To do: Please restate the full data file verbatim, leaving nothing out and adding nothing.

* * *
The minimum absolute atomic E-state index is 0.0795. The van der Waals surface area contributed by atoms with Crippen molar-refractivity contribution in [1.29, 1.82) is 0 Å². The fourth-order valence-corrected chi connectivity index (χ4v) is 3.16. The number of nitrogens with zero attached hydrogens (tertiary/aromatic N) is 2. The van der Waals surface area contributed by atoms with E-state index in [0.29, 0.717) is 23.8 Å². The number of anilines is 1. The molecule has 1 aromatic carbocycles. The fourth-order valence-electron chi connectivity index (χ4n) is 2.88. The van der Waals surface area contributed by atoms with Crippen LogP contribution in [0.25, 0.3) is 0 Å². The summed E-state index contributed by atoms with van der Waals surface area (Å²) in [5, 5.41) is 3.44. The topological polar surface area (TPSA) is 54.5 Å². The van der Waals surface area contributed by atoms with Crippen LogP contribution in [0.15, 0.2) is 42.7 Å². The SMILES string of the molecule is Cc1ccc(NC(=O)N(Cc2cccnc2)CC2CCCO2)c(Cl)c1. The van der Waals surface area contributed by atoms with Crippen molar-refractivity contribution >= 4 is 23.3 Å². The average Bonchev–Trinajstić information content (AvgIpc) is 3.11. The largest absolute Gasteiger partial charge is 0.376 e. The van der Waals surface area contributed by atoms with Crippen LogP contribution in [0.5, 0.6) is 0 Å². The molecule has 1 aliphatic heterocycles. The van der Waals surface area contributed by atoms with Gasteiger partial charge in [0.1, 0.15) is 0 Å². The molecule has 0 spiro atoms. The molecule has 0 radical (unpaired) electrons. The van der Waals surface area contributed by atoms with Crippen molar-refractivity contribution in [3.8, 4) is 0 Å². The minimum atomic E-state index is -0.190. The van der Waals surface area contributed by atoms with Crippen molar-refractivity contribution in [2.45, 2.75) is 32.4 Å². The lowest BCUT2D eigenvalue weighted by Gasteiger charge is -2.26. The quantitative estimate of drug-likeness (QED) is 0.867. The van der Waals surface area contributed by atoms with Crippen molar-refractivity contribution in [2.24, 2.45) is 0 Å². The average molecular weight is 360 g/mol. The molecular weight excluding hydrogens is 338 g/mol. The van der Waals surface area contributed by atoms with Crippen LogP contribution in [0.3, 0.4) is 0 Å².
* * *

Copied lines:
The minimum absolute atomic E-state index is 0.0795. The van der Waals surface area contributed by atoms with Crippen molar-refractivity contribution in [1.29, 1.82) is 0 Å². The fourth-order valence-corrected chi connectivity index (χ4v) is 3.16. The number of nitrogens with zero attached hydrogens (tertiary/aromatic N) is 2. The van der Waals surface area contributed by atoms with E-state index in [0.29, 0.717) is 23.8 Å². The number of anilines is 1. The molecule has 1 aromatic carbocycles. The fourth-order valence-electron chi connectivity index (χ4n) is 2.88. The van der Waals surface area contributed by atoms with Crippen LogP contribution in [0.25, 0.3) is 0 Å². The summed E-state index contributed by atoms with van der Waals surface area (Å²) in [5, 5.41) is 3.44. The topological polar surface area (TPSA) is 54.5 Å². The van der Waals surface area contributed by atoms with Crippen LogP contribution in [0.15, 0.2) is 42.7 Å². The SMILES string of the molecule is Cc1ccc(NC(=O)N(Cc2cccnc2)CC2CCCO2)c(Cl)c1. The van der Waals surface area contributed by atoms with Crippen molar-refractivity contribution >= 4 is 23.3 Å². The average Bonchev–Trinajstić information content (AvgIpc) is 3.11. The largest absolute Gasteiger partial charge is 0.376 e. The van der Waals surface area contributed by atoms with Crippen LogP contribution in [0.5, 0.6) is 0 Å². The molecule has 1 aliphatic heterocycles. The van der Waals surface area contributed by atoms with Gasteiger partial charge in [0.1, 0.15) is 0 Å². The molecule has 0 spiro atoms. The molecule has 0 radical (unpaired) electrons. The van der Waals surface area contributed by atoms with Crippen molar-refractivity contribution in [3.8, 4) is 0 Å². The minimum atomic E-state index is -0.190. The van der Waals surface area contributed by atoms with Crippen molar-refractivity contribution in [2.45, 2.75) is 32.4 Å². The lowest BCUT2D eigenvalue weighted by Gasteiger charge is -2.26. The quantitative estimate of drug-likeness (QED) is 0.867. The van der Waals surface area contributed by atoms with Crippen molar-refractivity contribution in [2.24, 2.45) is 0 Å². The average molecular weight is 360 g/mol. The molecular weight excluding hydrogens is 338 g/mol. The van der Waals surface area contributed by atoms with Crippen LogP contribution in [0.3, 0.4) is 0 Å².